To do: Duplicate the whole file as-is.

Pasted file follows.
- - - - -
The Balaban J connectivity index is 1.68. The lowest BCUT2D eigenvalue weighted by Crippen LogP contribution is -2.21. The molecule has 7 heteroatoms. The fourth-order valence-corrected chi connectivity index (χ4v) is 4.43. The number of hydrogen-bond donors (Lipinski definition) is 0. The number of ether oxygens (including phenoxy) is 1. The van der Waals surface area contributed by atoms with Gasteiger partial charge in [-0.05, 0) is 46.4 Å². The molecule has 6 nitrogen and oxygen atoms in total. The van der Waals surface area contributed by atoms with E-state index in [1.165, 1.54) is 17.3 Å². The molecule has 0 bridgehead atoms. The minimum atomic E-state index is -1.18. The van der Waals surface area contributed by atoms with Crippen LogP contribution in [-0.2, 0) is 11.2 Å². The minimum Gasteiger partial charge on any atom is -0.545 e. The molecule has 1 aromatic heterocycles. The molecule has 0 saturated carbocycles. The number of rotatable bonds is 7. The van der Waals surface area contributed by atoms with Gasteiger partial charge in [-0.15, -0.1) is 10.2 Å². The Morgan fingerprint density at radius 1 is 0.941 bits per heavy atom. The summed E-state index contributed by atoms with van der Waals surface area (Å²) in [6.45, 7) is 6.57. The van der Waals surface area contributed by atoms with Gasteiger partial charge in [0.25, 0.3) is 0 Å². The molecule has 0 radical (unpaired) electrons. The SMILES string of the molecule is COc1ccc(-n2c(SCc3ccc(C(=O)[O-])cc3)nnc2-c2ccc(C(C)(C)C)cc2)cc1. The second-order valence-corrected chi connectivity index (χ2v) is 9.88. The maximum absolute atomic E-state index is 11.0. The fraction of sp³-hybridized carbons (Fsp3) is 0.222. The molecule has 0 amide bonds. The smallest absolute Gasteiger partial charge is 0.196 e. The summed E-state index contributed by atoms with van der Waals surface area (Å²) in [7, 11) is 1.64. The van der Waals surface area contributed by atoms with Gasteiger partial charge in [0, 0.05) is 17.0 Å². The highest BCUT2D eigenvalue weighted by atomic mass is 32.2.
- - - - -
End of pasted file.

The Balaban J connectivity index is 1.68. The lowest BCUT2D eigenvalue weighted by Crippen LogP contribution is -2.21. The molecule has 7 heteroatoms. The fourth-order valence-corrected chi connectivity index (χ4v) is 4.43. The number of hydrogen-bond donors (Lipinski definition) is 0. The number of ether oxygens (including phenoxy) is 1. The van der Waals surface area contributed by atoms with Gasteiger partial charge in [-0.05, 0) is 46.4 Å². The molecule has 6 nitrogen and oxygen atoms in total. The van der Waals surface area contributed by atoms with E-state index in [1.165, 1.54) is 17.3 Å². The molecule has 0 bridgehead atoms. The minimum atomic E-state index is -1.18. The van der Waals surface area contributed by atoms with Crippen LogP contribution in [-0.2, 0) is 11.2 Å². The minimum Gasteiger partial charge on any atom is -0.545 e. The molecule has 1 aromatic heterocycles. The molecule has 0 saturated carbocycles. The number of rotatable bonds is 7. The van der Waals surface area contributed by atoms with Gasteiger partial charge in [-0.15, -0.1) is 10.2 Å². The Morgan fingerprint density at radius 1 is 0.941 bits per heavy atom. The summed E-state index contributed by atoms with van der Waals surface area (Å²) in [6.45, 7) is 6.57. The van der Waals surface area contributed by atoms with Gasteiger partial charge in [0.25, 0.3) is 0 Å². The molecule has 0 radical (unpaired) electrons. The SMILES string of the molecule is COc1ccc(-n2c(SCc3ccc(C(=O)[O-])cc3)nnc2-c2ccc(C(C)(C)C)cc2)cc1. The second-order valence-corrected chi connectivity index (χ2v) is 9.88. The maximum absolute atomic E-state index is 11.0. The fraction of sp³-hybridized carbons (Fsp3) is 0.222. The molecule has 0 amide bonds. The smallest absolute Gasteiger partial charge is 0.196 e. The summed E-state index contributed by atoms with van der Waals surface area (Å²) in [7, 11) is 1.64. The van der Waals surface area contributed by atoms with Gasteiger partial charge in [0, 0.05) is 17.0 Å². The highest BCUT2D eigenvalue weighted by atomic mass is 32.2.